What Do They Look Like?
Norway Rats have brown fur that is scattered with black hairs all around. Furthermore, these rats have a gray-white underside and a long, heavy body. Their muzzle (the projecting part of the face, including the nose and mouth) is blunt. Norway rats have small eyes and ears, and their tails are shorter than the length of their head and body coupled together. Also, they typically grow anywhere from 7″-9 1/2″
What Are Their Habits?
Norway rats are social pests, often building shelters close to one another. This means that where there is one burrow, there are likely others close by. The burrow has at least one entrance hole and a minimum of one emergency exit which is often hidden under grass, debris and other materials.
Norway rats are nocturnal. They characteristically forage at dusk and then again prior to dawn. However, they eat several times each night and during the daytime. These rats will carry the food they find to less busy areas for consumption, or to hoard. Adaptable feeders, Norway rats eat practically anything but show a preference to a favorite menu item for meat, fish and cereal. The Norway rat differs from the eating habits of roof rats, which prefer fruits and vegetables. Dog food is also something they would eat.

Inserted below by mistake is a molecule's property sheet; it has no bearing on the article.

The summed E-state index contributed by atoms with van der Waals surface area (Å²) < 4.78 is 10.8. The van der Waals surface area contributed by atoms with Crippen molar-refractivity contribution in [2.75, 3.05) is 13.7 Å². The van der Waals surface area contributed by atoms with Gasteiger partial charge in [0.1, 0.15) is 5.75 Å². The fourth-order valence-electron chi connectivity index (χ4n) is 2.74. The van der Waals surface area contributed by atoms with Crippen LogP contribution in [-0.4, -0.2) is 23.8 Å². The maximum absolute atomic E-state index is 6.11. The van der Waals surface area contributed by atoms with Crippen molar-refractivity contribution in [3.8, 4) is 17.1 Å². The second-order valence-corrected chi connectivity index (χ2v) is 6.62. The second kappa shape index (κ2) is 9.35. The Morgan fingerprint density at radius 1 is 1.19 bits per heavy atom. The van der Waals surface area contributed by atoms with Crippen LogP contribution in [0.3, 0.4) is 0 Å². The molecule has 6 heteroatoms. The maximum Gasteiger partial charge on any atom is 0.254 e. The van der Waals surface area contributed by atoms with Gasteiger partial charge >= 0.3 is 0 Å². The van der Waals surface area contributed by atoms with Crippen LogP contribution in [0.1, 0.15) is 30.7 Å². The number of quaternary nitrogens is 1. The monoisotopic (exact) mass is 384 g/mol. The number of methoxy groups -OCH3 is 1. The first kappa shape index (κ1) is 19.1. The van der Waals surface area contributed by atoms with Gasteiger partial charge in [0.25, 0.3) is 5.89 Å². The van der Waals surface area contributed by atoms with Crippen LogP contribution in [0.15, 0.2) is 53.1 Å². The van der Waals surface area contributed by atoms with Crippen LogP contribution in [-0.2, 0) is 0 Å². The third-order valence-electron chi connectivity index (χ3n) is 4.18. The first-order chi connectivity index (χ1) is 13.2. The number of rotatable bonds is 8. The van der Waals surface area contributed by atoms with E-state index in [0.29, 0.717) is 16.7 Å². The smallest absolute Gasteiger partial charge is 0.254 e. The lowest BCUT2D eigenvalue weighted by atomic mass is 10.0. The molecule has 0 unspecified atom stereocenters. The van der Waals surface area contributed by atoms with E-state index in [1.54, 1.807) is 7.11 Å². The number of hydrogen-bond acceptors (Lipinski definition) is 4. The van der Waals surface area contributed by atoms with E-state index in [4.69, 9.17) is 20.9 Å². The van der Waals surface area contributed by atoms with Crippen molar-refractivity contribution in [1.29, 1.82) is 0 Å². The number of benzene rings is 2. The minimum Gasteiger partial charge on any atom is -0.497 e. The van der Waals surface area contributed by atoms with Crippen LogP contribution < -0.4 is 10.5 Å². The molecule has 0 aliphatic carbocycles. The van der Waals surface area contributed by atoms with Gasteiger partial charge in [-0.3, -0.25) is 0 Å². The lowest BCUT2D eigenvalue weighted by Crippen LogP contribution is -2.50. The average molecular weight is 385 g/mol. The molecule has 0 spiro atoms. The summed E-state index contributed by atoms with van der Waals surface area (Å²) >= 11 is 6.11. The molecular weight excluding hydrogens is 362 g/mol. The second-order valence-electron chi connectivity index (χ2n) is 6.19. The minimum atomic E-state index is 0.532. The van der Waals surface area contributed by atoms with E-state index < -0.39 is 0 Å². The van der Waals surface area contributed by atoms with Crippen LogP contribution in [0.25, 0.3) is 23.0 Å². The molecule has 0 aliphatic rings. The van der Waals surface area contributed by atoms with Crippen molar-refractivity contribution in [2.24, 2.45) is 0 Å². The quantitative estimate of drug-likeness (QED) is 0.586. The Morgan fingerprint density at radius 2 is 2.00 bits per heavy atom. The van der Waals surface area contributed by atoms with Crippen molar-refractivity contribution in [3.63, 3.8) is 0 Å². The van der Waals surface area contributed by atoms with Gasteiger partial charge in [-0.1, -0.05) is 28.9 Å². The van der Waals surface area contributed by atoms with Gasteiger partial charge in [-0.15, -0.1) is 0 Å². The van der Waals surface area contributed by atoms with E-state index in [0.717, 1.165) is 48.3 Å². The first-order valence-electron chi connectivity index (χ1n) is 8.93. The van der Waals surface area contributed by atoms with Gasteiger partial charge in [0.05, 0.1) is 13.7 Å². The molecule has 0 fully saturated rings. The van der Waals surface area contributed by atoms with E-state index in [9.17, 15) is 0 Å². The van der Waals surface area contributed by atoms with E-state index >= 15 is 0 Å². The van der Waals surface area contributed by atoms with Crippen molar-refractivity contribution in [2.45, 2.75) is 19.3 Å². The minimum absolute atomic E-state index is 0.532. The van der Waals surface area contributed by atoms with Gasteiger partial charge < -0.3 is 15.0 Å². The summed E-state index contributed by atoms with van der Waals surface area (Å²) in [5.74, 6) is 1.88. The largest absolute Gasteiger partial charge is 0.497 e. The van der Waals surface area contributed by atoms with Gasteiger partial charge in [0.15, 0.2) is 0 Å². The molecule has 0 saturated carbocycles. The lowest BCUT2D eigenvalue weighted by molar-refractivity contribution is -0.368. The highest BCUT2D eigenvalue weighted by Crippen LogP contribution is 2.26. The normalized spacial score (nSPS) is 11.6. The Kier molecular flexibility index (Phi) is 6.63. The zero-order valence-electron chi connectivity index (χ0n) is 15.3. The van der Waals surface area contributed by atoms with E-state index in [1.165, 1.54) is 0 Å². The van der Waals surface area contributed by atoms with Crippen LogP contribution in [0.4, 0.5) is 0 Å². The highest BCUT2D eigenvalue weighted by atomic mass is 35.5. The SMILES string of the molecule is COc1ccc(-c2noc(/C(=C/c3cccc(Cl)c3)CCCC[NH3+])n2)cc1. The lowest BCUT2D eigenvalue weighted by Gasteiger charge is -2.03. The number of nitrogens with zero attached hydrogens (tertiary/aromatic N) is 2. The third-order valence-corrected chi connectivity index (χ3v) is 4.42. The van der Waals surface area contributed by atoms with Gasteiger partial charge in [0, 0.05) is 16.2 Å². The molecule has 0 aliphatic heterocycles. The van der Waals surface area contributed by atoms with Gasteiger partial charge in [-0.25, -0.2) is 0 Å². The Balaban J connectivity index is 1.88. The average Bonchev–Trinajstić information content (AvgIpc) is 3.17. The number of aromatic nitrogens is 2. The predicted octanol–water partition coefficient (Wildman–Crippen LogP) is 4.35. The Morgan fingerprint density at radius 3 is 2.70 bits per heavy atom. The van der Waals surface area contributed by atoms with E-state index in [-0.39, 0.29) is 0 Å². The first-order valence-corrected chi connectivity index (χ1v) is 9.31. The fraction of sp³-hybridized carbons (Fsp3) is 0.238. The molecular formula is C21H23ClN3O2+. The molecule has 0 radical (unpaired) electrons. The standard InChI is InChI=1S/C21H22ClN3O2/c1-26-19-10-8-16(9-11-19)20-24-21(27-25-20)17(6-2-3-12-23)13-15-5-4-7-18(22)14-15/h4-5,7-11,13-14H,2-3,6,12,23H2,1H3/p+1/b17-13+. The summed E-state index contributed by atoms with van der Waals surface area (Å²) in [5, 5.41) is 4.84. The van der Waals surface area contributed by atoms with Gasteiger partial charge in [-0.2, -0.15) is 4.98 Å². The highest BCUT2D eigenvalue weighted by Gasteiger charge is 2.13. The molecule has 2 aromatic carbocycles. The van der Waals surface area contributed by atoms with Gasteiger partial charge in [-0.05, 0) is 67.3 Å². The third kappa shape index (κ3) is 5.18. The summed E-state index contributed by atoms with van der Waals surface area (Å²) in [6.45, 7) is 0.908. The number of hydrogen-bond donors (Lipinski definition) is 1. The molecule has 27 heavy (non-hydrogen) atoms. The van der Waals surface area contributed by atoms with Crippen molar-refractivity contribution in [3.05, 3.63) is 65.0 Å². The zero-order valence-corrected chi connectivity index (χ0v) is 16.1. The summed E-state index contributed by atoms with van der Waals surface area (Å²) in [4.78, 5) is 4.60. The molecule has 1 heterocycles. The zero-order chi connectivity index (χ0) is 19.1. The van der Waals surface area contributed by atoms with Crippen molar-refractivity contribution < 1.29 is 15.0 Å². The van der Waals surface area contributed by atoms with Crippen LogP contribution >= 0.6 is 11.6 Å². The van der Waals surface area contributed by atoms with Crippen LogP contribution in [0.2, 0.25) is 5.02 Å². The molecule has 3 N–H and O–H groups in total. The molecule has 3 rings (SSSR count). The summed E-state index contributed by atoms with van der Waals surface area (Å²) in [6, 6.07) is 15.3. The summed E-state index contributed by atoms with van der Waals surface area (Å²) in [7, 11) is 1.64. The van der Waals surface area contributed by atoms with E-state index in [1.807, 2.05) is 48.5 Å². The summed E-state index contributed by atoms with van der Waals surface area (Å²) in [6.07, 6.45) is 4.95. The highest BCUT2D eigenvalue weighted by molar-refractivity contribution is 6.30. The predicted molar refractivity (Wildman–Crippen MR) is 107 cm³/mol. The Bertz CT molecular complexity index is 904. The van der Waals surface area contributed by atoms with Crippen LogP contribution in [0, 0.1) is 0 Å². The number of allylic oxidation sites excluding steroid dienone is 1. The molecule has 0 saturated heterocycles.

Where Can You Find Them?
Norway rats tend to live in fields, farmlands and structures. They frequently burrow in soil near riverbanks, in garbage and woodpiles, under concrete slabs, and along railroad embankments, streams and riverbanks.In addition to this,typically enter homes in the fall when food and water sources become scarce outside. These rodents can fit through a hole the size of a quarter, easily gaining entry into homes to nest. Once inside a home, Norway rats often nest in basements, piles of debris or undisturbed materials. They also enjoy nesting on the ground floor and on the lower floors of buildings, as well as in sewers. Although they prefer settling on lower levels, Norway rats may also occasionally reside in attics, on roofs and other high points.
How Are They Harmful?
Norway rats are dangerous to both people and property. Norway rats can carry and spread many diseases in their urine, feces and saliva including trichinosis and salmonellosis. They can also introduce fleas, ticks, and mites (and the diseases that they carry).
Norway rats have very powerful jaws and sharp front incisors that they use to chew through and damage things like pipes, flooring, electrical wires, and drywall. Norway rats may build burrows under sidewalks, decks, garages, sheds, and foundations causing structural damage. They can also damage personal items like, clothing, furniture, and linens; and will quickly contaminate food and utensils in pantries and kitchens.
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